November 7, 2017
What Is a “Utility Model Patent”?
Every patent system is territorial, which means that a patent in one country or intergovernmental organization (for example European Union) is enforceable only within its territory. Each country or intergovernmental organization has different laws and regulations on patents. For this reason, even if you have filed a patent application in one country, simply translating the language of that application and filing it in another country may not work. That is why it is important for an inventor to seek a local professional’s help in filing a patent application in each country. Moreover, a certain invention may not be patent eligible in one country, whereas a different kind of patent right for the same invention may be available in another country.
Utility Model Patent—A Second-class Utility Patent
“Utility model” is an unfamiliar term in American patent law. The American patent law system acknowledges only three types of patents: utility, design, and plant patents. Among these, the USPTO grants utility patents to “[inventions or discoveries of] any new and useful process, machine, article of manufacture, or composition of matter, or any new and useful improvement thereof.”
However, some countries acknowledge a second class of utility-like patents. As opposed to regular utility patents, these second-class patents are commonly known as “utility models” and are granted to “incremental inventions.” [See, for example, U. Suthersanen, “Incremental Inventions in Europe: A Legal and Economic Appraisal of Second Tier Patents,” Journal of Business Law, 2001, 319 ff.] According to the Chinese Patent Office, the purpose of the second class patent rights is “to protect small inventions and creations.” The Korean Patent Office similarly states that the utility model was adopted to protect and encourage the “improvements and micro-inventions” of small companies. In Indonesia, these are aptly called “petty patents” or “simple patents.”
Some argue that utility model patent systems were adopted mainly by developing countries that want to protect their weak domestic industries from global competition. However, many Western European countries including Germany, as well as Japan and Korea, have the utility model patent system.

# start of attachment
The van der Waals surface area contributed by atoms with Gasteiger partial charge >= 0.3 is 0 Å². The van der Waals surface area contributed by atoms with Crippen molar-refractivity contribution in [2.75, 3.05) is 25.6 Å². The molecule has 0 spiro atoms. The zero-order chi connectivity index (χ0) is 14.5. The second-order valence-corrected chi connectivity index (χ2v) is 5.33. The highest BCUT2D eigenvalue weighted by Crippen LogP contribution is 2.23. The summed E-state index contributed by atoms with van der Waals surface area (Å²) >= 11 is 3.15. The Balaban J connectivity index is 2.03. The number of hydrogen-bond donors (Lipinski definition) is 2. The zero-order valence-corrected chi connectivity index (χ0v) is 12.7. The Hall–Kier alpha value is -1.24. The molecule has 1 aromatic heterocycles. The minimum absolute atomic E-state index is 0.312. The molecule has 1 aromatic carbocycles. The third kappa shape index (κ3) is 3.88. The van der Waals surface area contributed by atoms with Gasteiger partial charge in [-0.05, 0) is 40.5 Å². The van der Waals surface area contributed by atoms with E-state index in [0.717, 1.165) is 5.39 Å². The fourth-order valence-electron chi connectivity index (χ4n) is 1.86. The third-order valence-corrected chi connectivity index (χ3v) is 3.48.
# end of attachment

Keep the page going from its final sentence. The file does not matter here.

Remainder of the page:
Differences from Regular Utility Patents
A utility model is defined differently in different countries. However, the most common denominator is that a utility model is granted protection for a shorter term, usually ten years. This makes sense because incremental improvements on pre-existing technology are usually caught up by competitors rather quickly and thus there is less motivation for the government to encourage inventors to disclose such innovations to the public by patent filing—hence the protection for a shorter term is justified.
Another notable distinction is that in many countries, a utility model application is granted without substantive examination as long as the application complies with formalities. As opposed to the requirements of novelty and inventive step (nonobviousness) for regular utility patents, some countries require only novelty; other countries require a lesser degree of inventive step. For example, the Korean Patent Office rejects a utility model application for lack of an inventive step only if it is “extremely obvious” to conceive from prior art, whereas it rejects a regular utility patent application if it is “obvious for a person of skill in the art” to conceive from prior art.
Third, many countries limit the subject matter eligible for utility model registration. For example, Japanese law provides an allowable subject matter for a utility model as “a device that relates to the shape or structure of an article or combination of articles” and does not allow a business method utility model registration.
Finally, many countries allow for conversion from a patent application to a downgraded utility model application. So when an application for a regular patent eligible for 20 years is likely to be rejected, the inventor may switch to a utility patent application in some countries.
What It Means for an Inventor Seeking Multinational Patents
Utility models are called differently in many different countries: “实用新型” in China (literally “new type in practical applications,” as opposed to “专利” for regular patents); “petty patents” or “simple patents” in Indonesia; “Gebrauchsmuster” in Germany (literally “utility models”); and “実用新案/실용신안” in Japan and Korea (literally “new devise in practical applications,” as opposed to “特許/특허” for regular patents).
Knowing these different terms and being able to distinguish them from regular utility patents may be useful in understanding different patent rights awarded to an invention in each country. The power to enforce a utility model patent may be weak. For example, in Japan, a utility model patent is initially not examined for its substantive merit, but an inventor must request an opinion in order to bring an infringement suit. On the other hand, filing a utility model patent application may be a good alternative path for an inventor in ensuring some patent rights in many countries. Overall, these aspects may be helpful for planning a different patent strategy in each country.
Author: Wooshik Shim, Patent Attorney
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